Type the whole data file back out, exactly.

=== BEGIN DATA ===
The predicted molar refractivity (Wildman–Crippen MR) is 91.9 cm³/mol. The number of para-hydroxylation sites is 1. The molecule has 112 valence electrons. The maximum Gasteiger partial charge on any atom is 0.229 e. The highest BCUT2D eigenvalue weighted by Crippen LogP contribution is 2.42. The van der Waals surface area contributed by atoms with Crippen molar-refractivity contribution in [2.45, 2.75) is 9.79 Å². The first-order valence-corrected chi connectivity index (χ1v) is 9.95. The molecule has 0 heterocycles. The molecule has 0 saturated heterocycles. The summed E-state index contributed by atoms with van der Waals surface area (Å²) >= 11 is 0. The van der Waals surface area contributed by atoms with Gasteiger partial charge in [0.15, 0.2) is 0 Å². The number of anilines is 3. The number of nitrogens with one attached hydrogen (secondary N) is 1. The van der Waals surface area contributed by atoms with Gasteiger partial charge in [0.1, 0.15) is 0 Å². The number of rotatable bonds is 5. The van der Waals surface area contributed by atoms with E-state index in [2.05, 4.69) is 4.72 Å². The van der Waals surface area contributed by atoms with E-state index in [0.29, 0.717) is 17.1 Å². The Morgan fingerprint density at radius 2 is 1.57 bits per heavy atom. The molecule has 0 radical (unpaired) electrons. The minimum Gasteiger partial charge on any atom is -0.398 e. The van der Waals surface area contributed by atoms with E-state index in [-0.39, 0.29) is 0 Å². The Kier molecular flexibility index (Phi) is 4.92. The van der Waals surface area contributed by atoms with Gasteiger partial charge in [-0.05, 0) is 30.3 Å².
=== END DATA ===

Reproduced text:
The predicted molar refractivity (Wildman–Crippen MR) is 91.9 cm³/mol. The number of para-hydroxylation sites is 1. The molecule has 112 valence electrons. The maximum Gasteiger partial charge on any atom is 0.229 e. The highest BCUT2D eigenvalue weighted by Crippen LogP contribution is 2.42. The van der Waals surface area contributed by atoms with Crippen molar-refractivity contribution in [2.45, 2.75) is 9.79 Å². The first-order valence-corrected chi connectivity index (χ1v) is 9.95. The molecule has 0 heterocycles. The molecule has 0 saturated heterocycles. The summed E-state index contributed by atoms with van der Waals surface area (Å²) >= 11 is 0. The van der Waals surface area contributed by atoms with Gasteiger partial charge in [0.15, 0.2) is 0 Å². The number of anilines is 3. The number of nitrogens with one attached hydrogen (secondary N) is 1. The van der Waals surface area contributed by atoms with Gasteiger partial charge in [0.1, 0.15) is 0 Å². The number of rotatable bonds is 5. The van der Waals surface area contributed by atoms with E-state index in [2.05, 4.69) is 4.72 Å². The van der Waals surface area contributed by atoms with E-state index in [0.29, 0.717) is 17.1 Å². The Morgan fingerprint density at radius 2 is 1.57 bits per heavy atom. The molecule has 0 radical (unpaired) electrons. The minimum Gasteiger partial charge on any atom is -0.398 e. The van der Waals surface area contributed by atoms with E-state index in [-0.39, 0.29) is 0 Å². The Kier molecular flexibility index (Phi) is 4.92. The van der Waals surface area contributed by atoms with Gasteiger partial charge in [-0.05, 0) is 30.3 Å².